“Don’t count your naturalist service hours before they’ve hatched.” Isn’t that how the saying goes? Yes, I waited too long to get started; but FOUR volunteer events I had planned to attend were cancelled due to weather – two for rain, one for extreme heat, and one for a winter storm. A fifth was supposed to last two hours but so many volunteers showed up that it took only one. That’s a lesson to me to get the hours in early next year because something may come up to prevent my planned events from happening.

Here are the descriptions I submitted when reporting my service hours:

7/16 City of Roseville, 1.5 hours: Email solicitation: We’ll be doing shoreline planting along Bennett Lake in Central Park. Holes will mostly be predrilled [they weren’t, and it was quite difficult to dig through the thick roots on the shoreline] and many hands are needed to install hundreds of plant plugs in the designated area. [My husband participated, too.]

closeup of a hand planting a seedling into the algae-covered ground

9/1 Bruce Vento Nature Center for City of St. Paul, 1.5 hours: Collected purple prairie clover and sideoats grama seeds until sunset. Beautiful evening.

purple prairie clover seedhead with seeds falling into a hand

9/3 Crow-Hassan Park Reserve for Three Rivers Park District, 3 hours: Collected purple prairie clover and white prairie clover seeds and now can easily tell the difference between the two. [Unbeknownst to me, an Instagram friend was also collecting seeds at this event!]

Purple prairie clovers on the left; white prairie clovers on the right. They look similar, but the purple ones still had narrow leaves, while the white ones were bare stems. Also, the purple seeds are light and fluffy, while white seeds are hard.

prairie clover stems - purple on the left, white on the right

9/8 Lebanon Hills Regional Park in Eagan, 1.75 hours: Collected wildflower seed: mostly bush clover, plus some monarda and five spiders. Wrapped sweet everlasting, flowering spurge, and whorled milkweed pods in knee-high nylons to catch the seeds when they ripen (someone else will collect them in a week or so). Mosquitoes were awful.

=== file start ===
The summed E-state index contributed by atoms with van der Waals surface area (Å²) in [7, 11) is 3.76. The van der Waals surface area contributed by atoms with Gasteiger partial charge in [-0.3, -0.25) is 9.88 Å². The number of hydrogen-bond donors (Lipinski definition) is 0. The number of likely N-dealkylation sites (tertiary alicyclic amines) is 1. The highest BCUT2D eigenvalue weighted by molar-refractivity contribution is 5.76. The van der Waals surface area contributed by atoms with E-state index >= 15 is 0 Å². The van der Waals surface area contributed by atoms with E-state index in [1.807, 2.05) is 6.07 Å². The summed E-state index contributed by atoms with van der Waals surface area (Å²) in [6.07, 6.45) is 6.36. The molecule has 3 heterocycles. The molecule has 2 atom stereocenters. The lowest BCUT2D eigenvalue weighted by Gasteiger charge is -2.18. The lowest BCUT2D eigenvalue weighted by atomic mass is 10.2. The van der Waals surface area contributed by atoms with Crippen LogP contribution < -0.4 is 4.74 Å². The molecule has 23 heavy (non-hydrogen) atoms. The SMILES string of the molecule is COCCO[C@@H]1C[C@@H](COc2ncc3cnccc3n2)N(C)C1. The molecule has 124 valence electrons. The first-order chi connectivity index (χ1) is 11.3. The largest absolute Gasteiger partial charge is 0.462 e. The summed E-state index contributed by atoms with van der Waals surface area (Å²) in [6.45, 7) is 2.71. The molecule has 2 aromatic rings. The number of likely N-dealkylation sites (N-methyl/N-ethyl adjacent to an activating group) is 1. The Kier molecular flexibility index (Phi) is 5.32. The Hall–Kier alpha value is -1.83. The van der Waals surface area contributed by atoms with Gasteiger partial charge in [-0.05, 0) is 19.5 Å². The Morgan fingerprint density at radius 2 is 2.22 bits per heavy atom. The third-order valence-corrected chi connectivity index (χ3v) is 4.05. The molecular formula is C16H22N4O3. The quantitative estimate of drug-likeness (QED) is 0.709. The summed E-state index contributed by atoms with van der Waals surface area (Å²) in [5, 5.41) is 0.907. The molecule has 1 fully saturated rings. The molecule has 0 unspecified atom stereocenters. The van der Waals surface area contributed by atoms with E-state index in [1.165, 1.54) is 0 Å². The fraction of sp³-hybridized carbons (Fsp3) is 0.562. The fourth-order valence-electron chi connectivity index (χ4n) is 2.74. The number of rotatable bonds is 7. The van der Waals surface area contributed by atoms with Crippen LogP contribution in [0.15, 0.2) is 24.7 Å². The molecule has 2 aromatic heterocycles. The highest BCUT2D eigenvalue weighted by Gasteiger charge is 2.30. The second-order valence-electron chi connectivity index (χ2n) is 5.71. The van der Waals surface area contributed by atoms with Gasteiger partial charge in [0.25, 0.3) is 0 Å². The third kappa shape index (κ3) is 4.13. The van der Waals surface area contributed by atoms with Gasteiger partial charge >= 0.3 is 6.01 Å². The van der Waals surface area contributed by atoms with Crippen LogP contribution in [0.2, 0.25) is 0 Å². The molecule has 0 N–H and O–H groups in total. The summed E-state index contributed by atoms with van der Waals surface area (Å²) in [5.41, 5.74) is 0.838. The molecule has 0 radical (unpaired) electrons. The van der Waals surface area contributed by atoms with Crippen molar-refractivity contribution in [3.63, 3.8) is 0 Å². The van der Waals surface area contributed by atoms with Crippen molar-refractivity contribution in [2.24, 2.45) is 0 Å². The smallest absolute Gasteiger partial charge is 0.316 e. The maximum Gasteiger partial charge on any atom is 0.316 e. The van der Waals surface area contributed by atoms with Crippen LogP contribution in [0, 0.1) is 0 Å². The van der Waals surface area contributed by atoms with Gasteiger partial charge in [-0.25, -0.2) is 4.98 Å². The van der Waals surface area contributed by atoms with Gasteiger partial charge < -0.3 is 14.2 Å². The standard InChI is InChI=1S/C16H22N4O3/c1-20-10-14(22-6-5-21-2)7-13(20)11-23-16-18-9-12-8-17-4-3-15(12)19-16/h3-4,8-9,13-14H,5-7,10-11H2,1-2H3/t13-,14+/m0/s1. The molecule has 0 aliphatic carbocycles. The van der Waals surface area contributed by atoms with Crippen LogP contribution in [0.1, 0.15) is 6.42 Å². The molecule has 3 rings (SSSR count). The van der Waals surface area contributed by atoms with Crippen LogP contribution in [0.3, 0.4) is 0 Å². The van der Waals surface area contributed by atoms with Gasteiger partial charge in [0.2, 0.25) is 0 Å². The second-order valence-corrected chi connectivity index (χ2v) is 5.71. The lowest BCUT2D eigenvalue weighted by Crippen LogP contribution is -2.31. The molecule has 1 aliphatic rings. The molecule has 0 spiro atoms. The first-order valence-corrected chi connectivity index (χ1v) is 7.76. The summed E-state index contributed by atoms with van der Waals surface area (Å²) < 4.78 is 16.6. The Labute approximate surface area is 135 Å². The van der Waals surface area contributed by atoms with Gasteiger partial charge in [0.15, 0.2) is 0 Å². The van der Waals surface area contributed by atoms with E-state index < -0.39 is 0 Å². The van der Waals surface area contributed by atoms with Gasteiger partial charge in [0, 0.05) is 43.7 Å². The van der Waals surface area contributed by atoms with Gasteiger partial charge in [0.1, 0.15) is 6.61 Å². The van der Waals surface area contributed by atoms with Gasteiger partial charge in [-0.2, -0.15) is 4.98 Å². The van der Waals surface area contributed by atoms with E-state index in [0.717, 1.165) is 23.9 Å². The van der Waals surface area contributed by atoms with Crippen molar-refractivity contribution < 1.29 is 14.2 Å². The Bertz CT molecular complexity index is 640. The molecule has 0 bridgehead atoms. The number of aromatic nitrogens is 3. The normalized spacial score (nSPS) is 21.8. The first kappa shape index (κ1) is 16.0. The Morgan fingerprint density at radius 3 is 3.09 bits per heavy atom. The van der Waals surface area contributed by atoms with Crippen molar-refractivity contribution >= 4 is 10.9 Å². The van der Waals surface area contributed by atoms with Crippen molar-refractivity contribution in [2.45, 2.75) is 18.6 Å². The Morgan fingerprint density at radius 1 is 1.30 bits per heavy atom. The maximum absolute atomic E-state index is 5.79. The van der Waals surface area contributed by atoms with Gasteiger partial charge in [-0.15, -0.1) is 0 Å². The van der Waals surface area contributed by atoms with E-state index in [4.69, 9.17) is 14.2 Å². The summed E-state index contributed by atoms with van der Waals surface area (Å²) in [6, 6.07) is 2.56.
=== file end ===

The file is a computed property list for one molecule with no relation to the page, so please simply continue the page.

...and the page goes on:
four plants covered in nylons, knotted at the top and tightened with ties at the bottom

9/13 Coldwater Spring at Minnesota National River & Recreation Area, 1 hour: Dug up buckthorn shoots from an area that has been undergoing removal and treatment for 4 years. It would have been longer than 1 hour, but the crew leader took us “newbies” on a trip to the spring, with a wildflower and grass search (and nature jokes) along the way.

small buckthorn plant being dug up

9/14 Eastside Heritage Park for City of St. Paul, 1.5 hours: Collected Canada wild rye (other volunteers collected side-oats grama) for the City of St. Paul’s Seed Squad. I brought a coworker along, too! Simply beautiful autumn evening in this small strip of prairie and there were hundreds of grasshoppers and native ladybugs and several orb weavers. I love collecting seeds.

bucket full of Canada wild rye seeds

9/16 Ney Nature Center in Henderson, 3 hours: Monarch tagging event: Arrived at sunrise to observe monarchs in the trees, but we only found one, and it was out of reach and flew away. (The director speculated that yesterday’s storms kept new monarchs from moving into the area.) Later we walked through the prairie and again found one, but it too flew away. After a break, I ventured out again on my own, and with the sun now shining, I found several active monarchs and my first-ever viceroys! I caught five monarchs but tagged three because two escaped. (My technique got better as the day progressed.)

monarch in a net, with the top pinched closed

9/20 Coldwater Spring, 1.5 hours: Dug up burdock and mullein. Muggy and mosquitoey.

shovel next to dozens of burdock plants ready to be dug up

9/29 Como Regional Park for City of St. Paul, 1.75 hours: Seed-collecting: a small amount of golden glow (which I would call green-headed coneflower) and a large amount of gray-headed coneflower, with a large group of Conservation Corps members.

a gloved hand holding yellow coneflower seedheads over a paper bag

10/1 Sand Creek in Jordan for Great River Greening, 3.5 hours: Dug holes in non-native canary grass to help plant 500 trees and shrubs to restore the riparian zone in a former corn and hay field. A photo of me was used later in the week for the thank-you message to volunteers!

newly planted shrub inside a black cloth square